So why do NBA coaches do it?

Because it appears to work.

When Phil Jackson gripes about the Knicks and Pistons not allowing flow and freedom in a game -- when he says that Dennis Rodman is being persecuted; when he says that Shaq isn't being allowed the same freedoms a man six inches shorter receives -- he's not talking to the guy or gal that asked him the question in the news conference, and he's not talking to you, dear reader. He's talking to the three people in the striped shirts who will call the next game.

Please understand: I think NBA refs have the hardest job officiating of all the major sports, and that includes the guys who do it on skates. Basketball -- and pro basketball in particular -- has more subjective calls in a half than you'll see in a season of football. Block or charge? Did he jump straight up, or come over the back? Is he hooking, or using leverage? And I think because the game is so subjective to call, no one knows what to expect night in and out.

The NBA also suffers because of the nature of the game. One dominant player out of five will necessarily have more impact than one out of nine in baseball (including the pitcher, who only plays once every four or five days) or one of 11 in football. So someone like Michael Jordan or Magic Johnson or Larry Bird or Isiah Thomas -- or Shaq -- tends to win more often than in baseball or football. This tends to lead to the same teams winning championships -- which creates the impression that this is desired by the Commish, the networks and advertisers looking for common themes, one-name superstars and storylines to sell to the public.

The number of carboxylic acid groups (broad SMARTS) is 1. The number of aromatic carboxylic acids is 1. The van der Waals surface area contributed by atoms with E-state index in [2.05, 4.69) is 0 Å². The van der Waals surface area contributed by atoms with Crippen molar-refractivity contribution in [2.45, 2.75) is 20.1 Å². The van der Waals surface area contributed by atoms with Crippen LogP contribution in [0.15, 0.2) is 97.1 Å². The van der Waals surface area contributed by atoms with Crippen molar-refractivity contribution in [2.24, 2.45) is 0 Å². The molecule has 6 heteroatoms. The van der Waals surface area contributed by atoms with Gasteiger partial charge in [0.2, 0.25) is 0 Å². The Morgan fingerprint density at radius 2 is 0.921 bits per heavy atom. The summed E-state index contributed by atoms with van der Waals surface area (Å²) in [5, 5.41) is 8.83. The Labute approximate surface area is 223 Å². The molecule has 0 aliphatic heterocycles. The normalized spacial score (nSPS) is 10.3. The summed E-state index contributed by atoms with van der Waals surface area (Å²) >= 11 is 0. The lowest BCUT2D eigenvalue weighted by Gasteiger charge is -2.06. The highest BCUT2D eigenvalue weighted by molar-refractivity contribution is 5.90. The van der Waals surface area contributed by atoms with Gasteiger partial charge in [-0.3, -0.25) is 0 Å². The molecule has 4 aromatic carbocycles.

(Of course, the public is as hypocritical on this as it is on so many things. The very people who say they're sick of seeing the same faces win year after year in the NBA are the same folks who stayed away in droves, and didn't watch, during the league's most democratic era -- the 1970s, when talented if nondescript teams like Golden State, Washington, Portland and Seattle won championships.)

I acknowledge I am at a loss about what to do. The Commish acknowledged last week that the game has gotten, in some ways, too quick for the refs, which is why he's now behind some form of instant replay. The Competition Committee will receive a proposal from the league for replay at its meeting this week. And here, the NBA can learn from the NFL, which is always perceived as tinkering with its game to improve officiating and make the game more pleasant for fans.

Of course, the NFL often does no such thing. But people think it does.

Perception is reality.

David Aldridge is an NBA reporter for ESPN.